Walking around Gyeongbokgung Palace
Last Updated 11/21/16
It’s so hard to miss yet difficult to get in and out quickly to do those other things one has planned. That’s especially the case at Seoul’s Gyeongbokgung Palace. One of my biggest frustrations with the country is that everyone wants to visit the hotspots at the same time in Korea. Unless you’re a tourist or Seoullite lucky enough to visit on a weekday, waiting in line just to buy tickets to enter Gyeongbokgung Palace will take more than a moment. That’s saying something in Korea, when lines generally move fast!
The queues and long waits make sense. I mean, Gyeongbokgung stands in the heart of so much in a place where roughly 50% of the country lives. There’s Mt. Bugak and the Seoul City Wall behind it. The Korean Presidential Blue House is close as well. Walking in the traditionally themed Gyeongbokgung Station presents an entrance that charges up one’s anticipation in case it isn’t yet brewing.
It’s more intriguing , however, to walk through Gwanghwamun Square in front of the palace. Here, passersby will come face to face with protestors that characterize the vocal and politically-charged spirit found throughout Korea. When visiting during a 3-day weekend in October, a walk through a Sewol Family hunger strike opened up wounds and reminders of that horrible tragedy that gripped country in April 2014.
Controversial moments happen right in front of Gyeongbokgung but the inside is what people come to see, and its vastness is hardly possible to encapsulate. Gyeongbokgung is huge, worthy of the thousands who descend upon it each day.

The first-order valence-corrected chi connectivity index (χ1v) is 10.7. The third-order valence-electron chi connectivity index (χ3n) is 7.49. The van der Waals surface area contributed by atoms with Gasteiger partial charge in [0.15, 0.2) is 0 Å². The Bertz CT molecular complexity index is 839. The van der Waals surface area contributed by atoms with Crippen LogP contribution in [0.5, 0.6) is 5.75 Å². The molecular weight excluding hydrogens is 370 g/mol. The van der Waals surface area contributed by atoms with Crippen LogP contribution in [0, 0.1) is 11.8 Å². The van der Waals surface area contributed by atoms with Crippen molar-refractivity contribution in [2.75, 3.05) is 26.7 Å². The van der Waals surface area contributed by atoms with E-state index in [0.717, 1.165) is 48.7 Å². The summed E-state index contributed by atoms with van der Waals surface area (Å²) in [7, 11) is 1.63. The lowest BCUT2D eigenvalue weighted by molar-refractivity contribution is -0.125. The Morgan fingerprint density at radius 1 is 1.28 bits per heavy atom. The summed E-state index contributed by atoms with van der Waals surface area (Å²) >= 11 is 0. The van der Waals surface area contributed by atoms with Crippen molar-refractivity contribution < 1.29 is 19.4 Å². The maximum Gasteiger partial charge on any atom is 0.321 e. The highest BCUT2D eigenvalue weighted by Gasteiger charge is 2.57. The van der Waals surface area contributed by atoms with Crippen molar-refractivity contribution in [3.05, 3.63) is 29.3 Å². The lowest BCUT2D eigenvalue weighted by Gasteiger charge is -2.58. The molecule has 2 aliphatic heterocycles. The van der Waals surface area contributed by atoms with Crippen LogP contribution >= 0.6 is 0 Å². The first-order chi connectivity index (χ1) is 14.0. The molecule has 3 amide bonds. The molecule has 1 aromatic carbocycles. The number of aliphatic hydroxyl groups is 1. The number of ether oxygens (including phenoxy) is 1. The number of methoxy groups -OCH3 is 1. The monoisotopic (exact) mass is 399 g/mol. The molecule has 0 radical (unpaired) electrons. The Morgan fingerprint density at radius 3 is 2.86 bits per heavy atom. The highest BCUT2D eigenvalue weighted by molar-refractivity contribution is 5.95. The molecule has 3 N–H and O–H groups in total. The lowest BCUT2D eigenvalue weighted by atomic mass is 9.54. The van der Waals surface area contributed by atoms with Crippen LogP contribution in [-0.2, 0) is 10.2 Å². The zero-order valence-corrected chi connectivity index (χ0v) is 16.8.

Walking inside gives one a look into a time before Korea was a modern nation state. After all, the Joseon Dynasty was the last ruler Koreans knew before Japan stole the show for a brief yet brutal time as colonizer. Gyeongbokgung is the last remnants of an era long forgotten, but what a reminder it is!
This is traditional Korea in its heyday, excessive and opulent as the grounds may come off to outsiders. The buck (or won) stopped at Gyeongbokgung for roughly 500 years, longer than most modern nations have existed. That means something, even if memories of the past are fading. And that must be why they come.
To take it all in, before going back out into that urban wilderness where the weak get eaten up and the strong survive to live as long as their hearts can keep up. Where bosses demand 150% and even that’s not good enough, but all that’s forgotten at Gyeongbokgung. This is a place where one can forget the chaotic present and uncertain future, to have a look at Korea’s past without regret. At Gyeongbokgung, they can turn it back.
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